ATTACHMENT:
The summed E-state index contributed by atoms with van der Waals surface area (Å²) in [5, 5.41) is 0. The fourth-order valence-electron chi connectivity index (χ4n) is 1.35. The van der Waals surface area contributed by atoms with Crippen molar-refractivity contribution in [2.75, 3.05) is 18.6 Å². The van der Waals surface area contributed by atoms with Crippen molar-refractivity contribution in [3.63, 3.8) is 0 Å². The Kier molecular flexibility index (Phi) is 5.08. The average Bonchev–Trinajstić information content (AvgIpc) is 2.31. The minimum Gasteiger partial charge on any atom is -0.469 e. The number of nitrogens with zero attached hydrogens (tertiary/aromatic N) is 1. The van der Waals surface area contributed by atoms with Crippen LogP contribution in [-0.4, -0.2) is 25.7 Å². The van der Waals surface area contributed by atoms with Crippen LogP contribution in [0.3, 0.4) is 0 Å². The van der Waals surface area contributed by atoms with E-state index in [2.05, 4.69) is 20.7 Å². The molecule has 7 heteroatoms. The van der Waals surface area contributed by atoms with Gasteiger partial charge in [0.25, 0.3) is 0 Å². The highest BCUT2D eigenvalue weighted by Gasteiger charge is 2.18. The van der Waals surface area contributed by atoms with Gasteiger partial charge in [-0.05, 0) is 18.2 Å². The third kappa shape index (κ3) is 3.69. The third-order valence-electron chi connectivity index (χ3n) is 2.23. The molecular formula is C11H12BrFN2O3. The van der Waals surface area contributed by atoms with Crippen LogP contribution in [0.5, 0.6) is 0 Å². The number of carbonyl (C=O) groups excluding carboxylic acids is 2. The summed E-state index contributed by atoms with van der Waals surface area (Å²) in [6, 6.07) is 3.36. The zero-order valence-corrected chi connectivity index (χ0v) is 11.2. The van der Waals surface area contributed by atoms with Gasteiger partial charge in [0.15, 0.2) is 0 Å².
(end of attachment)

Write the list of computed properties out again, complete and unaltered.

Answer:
The summed E-state index contributed by atoms with van der Waals surface area (Å²) in [5, 5.41) is 0. The fourth-order valence-electron chi connectivity index (χ4n) is 1.35. The van der Waals surface area contributed by atoms with Crippen molar-refractivity contribution in [2.75, 3.05) is 18.6 Å². The van der Waals surface area contributed by atoms with Crippen molar-refractivity contribution in [3.63, 3.8) is 0 Å². The Kier molecular flexibility index (Phi) is 5.08. The average Bonchev–Trinajstić information content (AvgIpc) is 2.31. The minimum Gasteiger partial charge on any atom is -0.469 e. The number of nitrogens with zero attached hydrogens (tertiary/aromatic N) is 1. The van der Waals surface area contributed by atoms with Crippen LogP contribution in [-0.4, -0.2) is 25.7 Å². The van der Waals surface area contributed by atoms with Crippen LogP contribution in [0.3, 0.4) is 0 Å². The van der Waals surface area contributed by atoms with E-state index in [2.05, 4.69) is 20.7 Å². The molecule has 7 heteroatoms. The van der Waals surface area contributed by atoms with Gasteiger partial charge in [0.25, 0.3) is 0 Å². The highest BCUT2D eigenvalue weighted by Gasteiger charge is 2.18. The van der Waals surface area contributed by atoms with Gasteiger partial charge in [-0.05, 0) is 18.2 Å². The third kappa shape index (κ3) is 3.69. The third-order valence-electron chi connectivity index (χ3n) is 2.23. The molecular formula is C11H12BrFN2O3. The van der Waals surface area contributed by atoms with Crippen LogP contribution in [0.5, 0.6) is 0 Å². The number of carbonyl (C=O) groups excluding carboxylic acids is 2. The summed E-state index contributed by atoms with van der Waals surface area (Å²) in [6, 6.07) is 3.36. The zero-order valence-corrected chi connectivity index (χ0v) is 11.2. The van der Waals surface area contributed by atoms with Gasteiger partial charge in [0.15, 0.2) is 0 Å².